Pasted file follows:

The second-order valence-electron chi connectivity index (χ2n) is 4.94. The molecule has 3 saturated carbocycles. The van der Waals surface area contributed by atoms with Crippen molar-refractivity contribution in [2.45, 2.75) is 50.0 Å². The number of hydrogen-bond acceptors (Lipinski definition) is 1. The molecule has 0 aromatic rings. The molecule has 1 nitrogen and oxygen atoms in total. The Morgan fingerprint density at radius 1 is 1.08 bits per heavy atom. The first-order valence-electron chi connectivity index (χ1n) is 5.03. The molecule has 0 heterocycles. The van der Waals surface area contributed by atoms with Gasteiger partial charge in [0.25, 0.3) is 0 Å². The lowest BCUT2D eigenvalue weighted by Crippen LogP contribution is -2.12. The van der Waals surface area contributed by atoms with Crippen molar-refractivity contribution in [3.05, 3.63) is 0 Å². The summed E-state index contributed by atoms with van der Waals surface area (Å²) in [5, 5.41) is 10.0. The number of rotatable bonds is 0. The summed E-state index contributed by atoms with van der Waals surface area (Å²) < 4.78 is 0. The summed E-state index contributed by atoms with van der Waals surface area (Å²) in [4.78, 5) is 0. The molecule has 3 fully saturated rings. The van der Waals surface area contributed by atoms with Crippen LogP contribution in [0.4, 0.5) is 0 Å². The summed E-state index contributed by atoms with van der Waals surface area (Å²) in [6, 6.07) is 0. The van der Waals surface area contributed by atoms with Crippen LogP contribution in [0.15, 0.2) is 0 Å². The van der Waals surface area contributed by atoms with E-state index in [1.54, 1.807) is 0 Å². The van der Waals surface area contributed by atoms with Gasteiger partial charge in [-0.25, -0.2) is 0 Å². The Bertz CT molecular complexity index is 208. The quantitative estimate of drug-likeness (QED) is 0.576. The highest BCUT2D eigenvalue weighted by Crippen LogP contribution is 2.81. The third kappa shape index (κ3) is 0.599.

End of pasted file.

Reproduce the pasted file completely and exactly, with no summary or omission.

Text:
The second-order valence-electron chi connectivity index (χ2n) is 4.94. The molecule has 3 saturated carbocycles. The van der Waals surface area contributed by atoms with Crippen molar-refractivity contribution in [2.45, 2.75) is 50.0 Å². The number of hydrogen-bond acceptors (Lipinski definition) is 1. The molecule has 0 aromatic rings. The molecule has 1 nitrogen and oxygen atoms in total. The Morgan fingerprint density at radius 1 is 1.08 bits per heavy atom. The first-order valence-electron chi connectivity index (χ1n) is 5.03. The molecule has 0 heterocycles. The van der Waals surface area contributed by atoms with Gasteiger partial charge in [0.25, 0.3) is 0 Å². The lowest BCUT2D eigenvalue weighted by Crippen LogP contribution is -2.12. The van der Waals surface area contributed by atoms with Crippen molar-refractivity contribution in [3.05, 3.63) is 0 Å². The summed E-state index contributed by atoms with van der Waals surface area (Å²) in [5, 5.41) is 10.0. The number of rotatable bonds is 0. The summed E-state index contributed by atoms with van der Waals surface area (Å²) < 4.78 is 0. The summed E-state index contributed by atoms with van der Waals surface area (Å²) in [4.78, 5) is 0. The molecule has 3 fully saturated rings. The van der Waals surface area contributed by atoms with Crippen LogP contribution in [0.4, 0.5) is 0 Å². The summed E-state index contributed by atoms with van der Waals surface area (Å²) in [6, 6.07) is 0. The van der Waals surface area contributed by atoms with Crippen LogP contribution in [0.15, 0.2) is 0 Å². The van der Waals surface area contributed by atoms with E-state index in [1.54, 1.807) is 0 Å². The van der Waals surface area contributed by atoms with Gasteiger partial charge in [-0.25, -0.2) is 0 Å². The Bertz CT molecular complexity index is 208. The quantitative estimate of drug-likeness (QED) is 0.576. The highest BCUT2D eigenvalue weighted by Crippen LogP contribution is 2.81. The third kappa shape index (κ3) is 0.599.